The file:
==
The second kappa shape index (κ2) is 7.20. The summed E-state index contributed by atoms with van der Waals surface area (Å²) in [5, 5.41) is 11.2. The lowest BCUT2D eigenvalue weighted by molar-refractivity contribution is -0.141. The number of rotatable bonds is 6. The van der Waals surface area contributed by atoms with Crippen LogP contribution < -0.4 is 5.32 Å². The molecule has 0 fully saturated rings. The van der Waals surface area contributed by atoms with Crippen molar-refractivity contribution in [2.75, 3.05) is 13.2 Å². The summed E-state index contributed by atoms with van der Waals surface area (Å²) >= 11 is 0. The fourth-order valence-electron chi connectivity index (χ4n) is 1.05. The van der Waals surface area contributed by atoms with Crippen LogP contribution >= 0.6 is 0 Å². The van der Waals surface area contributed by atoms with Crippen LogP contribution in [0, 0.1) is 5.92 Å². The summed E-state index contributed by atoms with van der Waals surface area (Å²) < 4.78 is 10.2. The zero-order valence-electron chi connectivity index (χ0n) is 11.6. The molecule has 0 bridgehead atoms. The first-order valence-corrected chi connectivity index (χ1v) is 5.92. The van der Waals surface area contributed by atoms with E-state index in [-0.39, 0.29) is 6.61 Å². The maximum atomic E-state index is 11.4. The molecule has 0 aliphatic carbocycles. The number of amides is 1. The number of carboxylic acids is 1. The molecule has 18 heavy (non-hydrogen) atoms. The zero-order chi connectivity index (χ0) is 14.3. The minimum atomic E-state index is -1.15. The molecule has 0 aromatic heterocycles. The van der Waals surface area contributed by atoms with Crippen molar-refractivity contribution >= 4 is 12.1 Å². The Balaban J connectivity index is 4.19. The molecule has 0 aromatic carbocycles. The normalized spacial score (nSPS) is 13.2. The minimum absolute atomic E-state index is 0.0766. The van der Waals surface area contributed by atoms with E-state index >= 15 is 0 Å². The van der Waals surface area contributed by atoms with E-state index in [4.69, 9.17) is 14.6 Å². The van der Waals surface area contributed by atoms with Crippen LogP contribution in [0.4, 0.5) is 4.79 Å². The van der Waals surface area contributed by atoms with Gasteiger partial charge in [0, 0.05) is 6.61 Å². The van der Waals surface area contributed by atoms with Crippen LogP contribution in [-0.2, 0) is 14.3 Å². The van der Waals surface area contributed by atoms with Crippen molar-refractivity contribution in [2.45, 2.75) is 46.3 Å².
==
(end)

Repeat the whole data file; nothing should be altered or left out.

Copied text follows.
The second kappa shape index (κ2) is 7.20. The summed E-state index contributed by atoms with van der Waals surface area (Å²) in [5, 5.41) is 11.2. The lowest BCUT2D eigenvalue weighted by molar-refractivity contribution is -0.141. The number of rotatable bonds is 6. The van der Waals surface area contributed by atoms with Crippen LogP contribution < -0.4 is 5.32 Å². The molecule has 0 fully saturated rings. The van der Waals surface area contributed by atoms with Crippen molar-refractivity contribution in [2.75, 3.05) is 13.2 Å². The summed E-state index contributed by atoms with van der Waals surface area (Å²) >= 11 is 0. The fourth-order valence-electron chi connectivity index (χ4n) is 1.05. The van der Waals surface area contributed by atoms with Crippen LogP contribution >= 0.6 is 0 Å². The van der Waals surface area contributed by atoms with Crippen LogP contribution in [0, 0.1) is 5.92 Å². The summed E-state index contributed by atoms with van der Waals surface area (Å²) < 4.78 is 10.2. The zero-order valence-electron chi connectivity index (χ0n) is 11.6. The molecule has 0 bridgehead atoms. The first-order valence-corrected chi connectivity index (χ1v) is 5.92. The van der Waals surface area contributed by atoms with E-state index in [-0.39, 0.29) is 6.61 Å². The maximum atomic E-state index is 11.4. The molecule has 0 aliphatic carbocycles. The number of amides is 1. The number of carboxylic acids is 1. The molecule has 18 heavy (non-hydrogen) atoms. The zero-order chi connectivity index (χ0) is 14.3. The minimum atomic E-state index is -1.15. The molecule has 0 aromatic heterocycles. The van der Waals surface area contributed by atoms with Crippen molar-refractivity contribution >= 4 is 12.1 Å². The Balaban J connectivity index is 4.19. The molecule has 0 aromatic carbocycles. The normalized spacial score (nSPS) is 13.2. The minimum absolute atomic E-state index is 0.0766. The van der Waals surface area contributed by atoms with E-state index >= 15 is 0 Å². The van der Waals surface area contributed by atoms with E-state index in [4.69, 9.17) is 14.6 Å². The van der Waals surface area contributed by atoms with Crippen LogP contribution in [0.4, 0.5) is 4.79 Å². The van der Waals surface area contributed by atoms with Gasteiger partial charge in [0, 0.05) is 6.61 Å². The van der Waals surface area contributed by atoms with Crippen LogP contribution in [-0.2, 0) is 14.3 Å². The van der Waals surface area contributed by atoms with Crippen molar-refractivity contribution in [2.45, 2.75) is 46.3 Å².